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  • Viking Coins of Ireland and Europe - Viking Age (8th to 11th Century) - Photo Museum Store Company

Viking Coins of Ireland and Europe - Viking Age (8th to 11th Century) - Replica Coins


Product Description

In 793 A.D. the Danes, Norwegians, and Swedes began what would become 295 years of seaborne exploration, war, commerce, trade, and even piracy, which is now known as the Viking Age. The Vikings sailed their longboats west to Iceland, Greenland, Iceland, Newfoundland, and Labrador. As mercenaries, looters, and traders the Vikings traveled east to Russia, Turkey, and Constantinople. They sailed the coasts of Germany, France, and Portugal, as well as the Mediterranean Sea finding the riches of Morocco, Italy and the Middle East. The Scandinavian Vikings settled portions of modern day Normandy; Germany; England and Ireland. Our Historical Replica Sets includes Viking coins of Ireland and Europe. In 853 A.D. the Viking leader, Olaf the White, conquered and began settlement of Ireland. Vikings introduced coinage to the Irish using the same Anglo-Saxon silver penny used in England. The cities of Dublin, Cork, Limerick and Waterford and the town of Wexford were established as major Viking trade centers. Dublin owes much of its subsequent development to its Viking founder and ruler, Sihtric. Sihtric built the city's famous Christ Church Cathedral and the basic layout of the city. This first Viking coin in this Set is a replica of an Irish silver penny minted by Sihrtic Anlafsson. Obverse: Shows a cross surrounded by Viking symbols. Reverse: Shows a portrait of Sihtric facing left holding a mace. (S6100) The second coin is a Hiberno-Norse long cross derivative silver penny imitative of the coins of Aethelred II, ruler of England; this silver penny was minted in Dublin between 1035 to 1060 A.D. (S6132) The earliest coins found in Denmark include foreign Islamic silver dirhams, along with forms of silver bullion. The third replica coin in this Set is an early Viking coins of Demark. This is an anonymous silver penny of Lund made in the ninth century. Obverse: Depicts a Viking long ship. Reverse: Shows a trident and sun. In 980 A.D. Olaf I assumed the Swedish crown. He ruled until 1022 A.D. Olaf unsuccessfully attempted to convert his Swedish chieftains to Christianity. The fourth coin is a silver penny of Olaf imitating the coins of the English Saxon King Aethelred II. Obverse: Shows the portrait of Olaf. Reverse: Shows a Christian cross. The last great Viking King of Norway was Harald Hardrada. In his early life he led a mercenary army in the Kievan Russia (Kiev) against the Poles. Later he moved to Constantinople and served as a head of the Varangian guard where he campaigned in North Africa, Jerusalem, and the Middle East. As a special agent and bodyguard, he served Byzantine Emperors Romanos III, Michael IV, and Michael V. In 1047 A.D. Harald Hardrada became King of Norway. The fifth coin is replica of a Norwegian silver penny of Hardrada, Obverse: Shows a triquitra-a pagan symbol of Odin, also used as a sign of the Christian Trinity. Reverse: Shows a Christian cross. In 1066 A.D. Hardrada invaded England to press a claim for the throne. At the Battle of Stamford Bridge, Hardrada was killed by Harold II, the last Anglo-Saxon King of England.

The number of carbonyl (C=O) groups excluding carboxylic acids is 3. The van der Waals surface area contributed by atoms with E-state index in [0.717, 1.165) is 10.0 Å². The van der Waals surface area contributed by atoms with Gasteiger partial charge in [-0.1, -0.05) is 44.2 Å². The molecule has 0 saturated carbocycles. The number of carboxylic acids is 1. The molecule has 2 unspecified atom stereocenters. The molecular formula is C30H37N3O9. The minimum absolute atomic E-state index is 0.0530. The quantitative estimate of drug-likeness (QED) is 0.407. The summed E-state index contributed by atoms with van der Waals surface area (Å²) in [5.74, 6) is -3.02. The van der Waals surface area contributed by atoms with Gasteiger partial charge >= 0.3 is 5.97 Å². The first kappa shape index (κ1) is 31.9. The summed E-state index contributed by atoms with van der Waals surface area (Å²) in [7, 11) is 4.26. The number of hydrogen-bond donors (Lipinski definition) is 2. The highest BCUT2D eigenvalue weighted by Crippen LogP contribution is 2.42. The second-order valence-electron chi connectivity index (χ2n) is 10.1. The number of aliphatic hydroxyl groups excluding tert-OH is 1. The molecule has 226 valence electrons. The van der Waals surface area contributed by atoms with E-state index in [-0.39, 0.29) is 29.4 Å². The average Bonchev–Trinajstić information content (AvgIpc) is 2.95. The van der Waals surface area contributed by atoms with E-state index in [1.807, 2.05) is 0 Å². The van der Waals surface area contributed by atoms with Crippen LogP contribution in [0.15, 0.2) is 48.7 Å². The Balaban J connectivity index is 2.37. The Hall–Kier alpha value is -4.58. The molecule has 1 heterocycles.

Coins on 5 x 7 Display Card, In Protective Sleeve and Suitable for Framing. Made in the USA

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